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Don't get your greens in a bunch, the kale crisis isn't a thing

Northern Spy Food Co.’s kale salad.
Northern Spy Food Co.
Northern Spy Food Co.’s kale salad.

Hip and trendy foodies, breathe a little easier: Recent reports of a kale shortage are overblown, according to an executive at a subsidiary of the world's largest kale seed supplier.

While Bejo Zaden's Australian subsidiary has run out of kale seeds, its U.S. unit still has supply—though it is tight, said Mark Overduin, managing director at Bejo Seeds USA.

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In the U.S., "it's not as panicky as others make it out to be," Overduin said. "I can say the supply is very, very tight. Last year we were just a little bit short of what we wanted, and this coming year, it looks like we'll have sufficient availability. We won't know that for sure for at least another two months."

Overduin estimates Bejo Seeds USA covers 80 to 85 percent of the country's kale acreage.

Since 2007, the amount of kale grown in the U.S. has risen by 57 percent as its health-conscious reputation and trend-loving consumers have driven sales of the leafy vegetable.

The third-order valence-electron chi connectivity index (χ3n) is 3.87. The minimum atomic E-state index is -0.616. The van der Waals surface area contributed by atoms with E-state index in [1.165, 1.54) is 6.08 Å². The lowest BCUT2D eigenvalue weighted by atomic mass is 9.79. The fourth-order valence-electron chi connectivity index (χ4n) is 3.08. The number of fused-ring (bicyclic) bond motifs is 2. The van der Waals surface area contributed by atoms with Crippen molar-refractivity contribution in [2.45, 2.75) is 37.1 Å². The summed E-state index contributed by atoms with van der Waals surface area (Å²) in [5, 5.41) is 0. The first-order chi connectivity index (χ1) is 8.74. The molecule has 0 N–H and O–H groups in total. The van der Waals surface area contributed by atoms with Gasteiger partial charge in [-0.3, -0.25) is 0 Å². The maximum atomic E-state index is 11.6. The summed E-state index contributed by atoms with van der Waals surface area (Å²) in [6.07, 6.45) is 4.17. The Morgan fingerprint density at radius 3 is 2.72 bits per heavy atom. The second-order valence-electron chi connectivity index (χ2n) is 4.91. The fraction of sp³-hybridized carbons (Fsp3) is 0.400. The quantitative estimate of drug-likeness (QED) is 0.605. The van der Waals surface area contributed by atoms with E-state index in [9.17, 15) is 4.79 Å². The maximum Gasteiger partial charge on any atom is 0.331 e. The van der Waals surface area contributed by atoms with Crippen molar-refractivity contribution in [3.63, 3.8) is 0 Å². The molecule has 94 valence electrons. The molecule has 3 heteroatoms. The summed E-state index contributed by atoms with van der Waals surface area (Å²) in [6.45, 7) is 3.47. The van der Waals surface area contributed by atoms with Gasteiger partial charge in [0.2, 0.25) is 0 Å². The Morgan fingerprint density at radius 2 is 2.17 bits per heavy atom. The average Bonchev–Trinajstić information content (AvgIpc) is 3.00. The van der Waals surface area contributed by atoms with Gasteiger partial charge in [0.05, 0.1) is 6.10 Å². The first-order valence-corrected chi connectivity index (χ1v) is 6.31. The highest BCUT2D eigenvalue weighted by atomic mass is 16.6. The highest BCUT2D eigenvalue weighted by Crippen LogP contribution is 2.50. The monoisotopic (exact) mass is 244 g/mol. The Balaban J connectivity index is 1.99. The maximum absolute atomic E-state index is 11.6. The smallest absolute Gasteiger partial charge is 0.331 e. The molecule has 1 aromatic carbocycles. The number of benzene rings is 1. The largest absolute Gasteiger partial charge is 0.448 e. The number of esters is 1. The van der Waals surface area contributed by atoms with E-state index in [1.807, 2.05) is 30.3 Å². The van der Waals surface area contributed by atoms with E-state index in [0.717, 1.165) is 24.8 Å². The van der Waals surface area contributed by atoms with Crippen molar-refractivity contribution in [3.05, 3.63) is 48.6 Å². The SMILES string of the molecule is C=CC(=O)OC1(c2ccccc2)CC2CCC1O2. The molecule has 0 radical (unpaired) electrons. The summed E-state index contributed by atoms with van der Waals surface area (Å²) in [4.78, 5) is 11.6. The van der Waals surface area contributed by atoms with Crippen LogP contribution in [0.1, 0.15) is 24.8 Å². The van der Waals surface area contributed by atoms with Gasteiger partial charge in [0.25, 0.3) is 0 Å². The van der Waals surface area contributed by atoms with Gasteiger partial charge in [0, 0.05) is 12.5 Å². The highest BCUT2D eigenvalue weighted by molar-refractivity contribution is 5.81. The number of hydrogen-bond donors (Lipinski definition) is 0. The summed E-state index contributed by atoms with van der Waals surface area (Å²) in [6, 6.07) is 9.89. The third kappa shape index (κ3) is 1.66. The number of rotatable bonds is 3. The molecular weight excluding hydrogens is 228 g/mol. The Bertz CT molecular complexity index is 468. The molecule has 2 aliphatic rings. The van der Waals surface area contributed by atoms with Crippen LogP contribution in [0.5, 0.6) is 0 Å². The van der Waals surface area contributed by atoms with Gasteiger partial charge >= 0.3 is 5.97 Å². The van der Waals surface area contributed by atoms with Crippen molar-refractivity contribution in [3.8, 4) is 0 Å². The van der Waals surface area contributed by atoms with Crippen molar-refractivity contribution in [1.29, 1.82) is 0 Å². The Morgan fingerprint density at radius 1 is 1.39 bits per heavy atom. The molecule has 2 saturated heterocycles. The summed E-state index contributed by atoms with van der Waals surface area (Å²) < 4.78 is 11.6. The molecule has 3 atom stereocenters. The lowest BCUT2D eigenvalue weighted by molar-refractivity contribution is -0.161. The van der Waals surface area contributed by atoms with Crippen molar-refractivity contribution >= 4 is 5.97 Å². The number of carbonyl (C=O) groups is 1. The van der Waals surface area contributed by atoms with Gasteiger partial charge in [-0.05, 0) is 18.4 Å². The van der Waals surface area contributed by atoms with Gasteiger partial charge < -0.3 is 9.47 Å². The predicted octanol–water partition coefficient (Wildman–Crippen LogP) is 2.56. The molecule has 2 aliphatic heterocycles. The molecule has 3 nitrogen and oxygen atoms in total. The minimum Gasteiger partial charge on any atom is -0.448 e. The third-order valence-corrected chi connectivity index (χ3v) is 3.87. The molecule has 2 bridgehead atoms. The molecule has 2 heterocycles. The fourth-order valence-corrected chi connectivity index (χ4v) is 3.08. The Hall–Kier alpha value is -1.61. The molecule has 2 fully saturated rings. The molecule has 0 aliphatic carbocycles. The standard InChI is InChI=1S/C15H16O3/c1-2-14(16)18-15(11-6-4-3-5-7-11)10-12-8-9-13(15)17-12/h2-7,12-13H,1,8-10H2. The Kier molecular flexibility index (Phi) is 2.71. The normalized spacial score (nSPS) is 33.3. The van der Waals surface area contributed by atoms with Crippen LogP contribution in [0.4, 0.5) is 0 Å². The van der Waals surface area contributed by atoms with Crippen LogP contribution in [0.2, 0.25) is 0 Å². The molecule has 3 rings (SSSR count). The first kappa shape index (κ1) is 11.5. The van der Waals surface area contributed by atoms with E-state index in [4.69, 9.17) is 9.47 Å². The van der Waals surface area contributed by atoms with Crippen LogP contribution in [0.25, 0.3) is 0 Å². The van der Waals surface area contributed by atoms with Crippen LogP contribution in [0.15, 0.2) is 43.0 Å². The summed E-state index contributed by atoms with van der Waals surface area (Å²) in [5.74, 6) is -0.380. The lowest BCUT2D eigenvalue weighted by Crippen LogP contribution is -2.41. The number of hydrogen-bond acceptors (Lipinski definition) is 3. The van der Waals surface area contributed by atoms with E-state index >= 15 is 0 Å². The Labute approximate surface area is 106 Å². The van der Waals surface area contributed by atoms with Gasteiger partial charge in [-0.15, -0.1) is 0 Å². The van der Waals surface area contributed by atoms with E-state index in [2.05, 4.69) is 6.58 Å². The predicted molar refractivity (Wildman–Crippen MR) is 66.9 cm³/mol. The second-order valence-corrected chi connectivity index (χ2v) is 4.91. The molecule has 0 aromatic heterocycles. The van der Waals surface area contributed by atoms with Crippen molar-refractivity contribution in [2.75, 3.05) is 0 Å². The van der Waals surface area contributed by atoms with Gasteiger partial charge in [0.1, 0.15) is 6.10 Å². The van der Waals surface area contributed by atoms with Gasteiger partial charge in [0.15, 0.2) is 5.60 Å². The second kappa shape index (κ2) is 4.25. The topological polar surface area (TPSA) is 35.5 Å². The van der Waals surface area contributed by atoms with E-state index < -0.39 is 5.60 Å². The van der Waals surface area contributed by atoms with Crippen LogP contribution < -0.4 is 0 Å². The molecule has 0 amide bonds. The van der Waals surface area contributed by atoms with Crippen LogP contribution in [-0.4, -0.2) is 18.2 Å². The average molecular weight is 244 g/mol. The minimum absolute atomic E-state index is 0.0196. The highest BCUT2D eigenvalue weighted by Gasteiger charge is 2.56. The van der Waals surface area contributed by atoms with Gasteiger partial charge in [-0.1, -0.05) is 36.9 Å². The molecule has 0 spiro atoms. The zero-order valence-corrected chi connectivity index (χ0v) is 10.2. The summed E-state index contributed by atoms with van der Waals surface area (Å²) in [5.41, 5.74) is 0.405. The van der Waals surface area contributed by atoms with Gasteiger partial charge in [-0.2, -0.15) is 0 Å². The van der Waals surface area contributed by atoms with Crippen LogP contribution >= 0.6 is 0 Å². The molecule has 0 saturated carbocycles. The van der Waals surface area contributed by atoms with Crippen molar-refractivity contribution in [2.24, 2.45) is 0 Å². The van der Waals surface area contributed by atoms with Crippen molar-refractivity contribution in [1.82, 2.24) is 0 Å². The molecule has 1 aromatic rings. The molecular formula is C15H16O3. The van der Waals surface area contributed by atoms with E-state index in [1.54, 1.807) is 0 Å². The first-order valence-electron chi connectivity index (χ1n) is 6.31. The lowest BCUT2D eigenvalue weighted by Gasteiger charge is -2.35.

Chris Ronis, co-owner of Northern Spy Food Co., a New York City restaurant, called the green a "cornerstone" of its menu. Kale salad ranked as the establishment's most popular item, outselling the next best-selling dish by 5 to 1 and garnering press with Eater and The New York Times.

While Ronis doesn't think his restaurant's kale supply would be affected by a seed scare, he is somewhat worried about prices.

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"We source most of our produce from little and small farms, most of which would not be purchasing their seeds from a large company, I would think, so it wouldn't affect us, I'd hope," he said. "If there is a shortage at an industrial level, it still will affect our prices because people will start seeking out smaller farms and other sources."

By Bo McMillan, special to CNBC.com

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